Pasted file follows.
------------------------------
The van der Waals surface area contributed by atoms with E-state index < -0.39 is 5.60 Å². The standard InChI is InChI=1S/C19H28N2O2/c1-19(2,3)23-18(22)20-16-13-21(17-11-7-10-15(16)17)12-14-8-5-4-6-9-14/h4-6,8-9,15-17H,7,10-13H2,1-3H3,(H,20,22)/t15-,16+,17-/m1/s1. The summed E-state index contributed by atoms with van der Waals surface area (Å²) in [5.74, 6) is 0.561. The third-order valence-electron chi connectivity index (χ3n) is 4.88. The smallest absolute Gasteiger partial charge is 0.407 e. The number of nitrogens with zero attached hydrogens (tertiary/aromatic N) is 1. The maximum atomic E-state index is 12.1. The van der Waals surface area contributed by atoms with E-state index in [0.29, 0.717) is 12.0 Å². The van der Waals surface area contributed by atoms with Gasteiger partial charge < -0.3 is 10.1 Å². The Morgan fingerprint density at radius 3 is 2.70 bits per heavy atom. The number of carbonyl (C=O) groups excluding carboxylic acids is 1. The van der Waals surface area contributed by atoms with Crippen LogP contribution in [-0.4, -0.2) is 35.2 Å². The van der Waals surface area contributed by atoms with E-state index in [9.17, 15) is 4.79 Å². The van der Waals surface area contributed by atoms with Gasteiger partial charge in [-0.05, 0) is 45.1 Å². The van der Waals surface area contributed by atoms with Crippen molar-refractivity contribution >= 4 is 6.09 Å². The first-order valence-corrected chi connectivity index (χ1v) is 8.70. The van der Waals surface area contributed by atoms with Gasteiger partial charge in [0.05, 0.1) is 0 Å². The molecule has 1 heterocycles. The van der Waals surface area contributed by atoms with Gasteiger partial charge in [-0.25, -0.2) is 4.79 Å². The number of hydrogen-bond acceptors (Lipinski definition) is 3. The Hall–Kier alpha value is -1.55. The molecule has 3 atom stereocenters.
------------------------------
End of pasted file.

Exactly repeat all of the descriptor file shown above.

The van der Waals surface area contributed by atoms with E-state index < -0.39 is 5.60 Å². The standard InChI is InChI=1S/C19H28N2O2/c1-19(2,3)23-18(22)20-16-13-21(17-11-7-10-15(16)17)12-14-8-5-4-6-9-14/h4-6,8-9,15-17H,7,10-13H2,1-3H3,(H,20,22)/t15-,16+,17-/m1/s1. The summed E-state index contributed by atoms with van der Waals surface area (Å²) in [5.74, 6) is 0.561. The third-order valence-electron chi connectivity index (χ3n) is 4.88. The smallest absolute Gasteiger partial charge is 0.407 e. The number of nitrogens with zero attached hydrogens (tertiary/aromatic N) is 1. The maximum atomic E-state index is 12.1. The van der Waals surface area contributed by atoms with E-state index in [0.29, 0.717) is 12.0 Å². The van der Waals surface area contributed by atoms with Gasteiger partial charge < -0.3 is 10.1 Å². The Morgan fingerprint density at radius 3 is 2.70 bits per heavy atom. The number of carbonyl (C=O) groups excluding carboxylic acids is 1. The van der Waals surface area contributed by atoms with Crippen LogP contribution in [-0.4, -0.2) is 35.2 Å². The van der Waals surface area contributed by atoms with E-state index in [9.17, 15) is 4.79 Å². The van der Waals surface area contributed by atoms with Gasteiger partial charge in [-0.05, 0) is 45.1 Å². The van der Waals surface area contributed by atoms with Crippen molar-refractivity contribution >= 4 is 6.09 Å². The first-order valence-corrected chi connectivity index (χ1v) is 8.70. The van der Waals surface area contributed by atoms with Gasteiger partial charge in [0.05, 0.1) is 0 Å². The molecule has 1 heterocycles. The van der Waals surface area contributed by atoms with Gasteiger partial charge in [-0.25, -0.2) is 4.79 Å². The number of hydrogen-bond acceptors (Lipinski definition) is 3. The Hall–Kier alpha value is -1.55. The molecule has 3 atom stereocenters.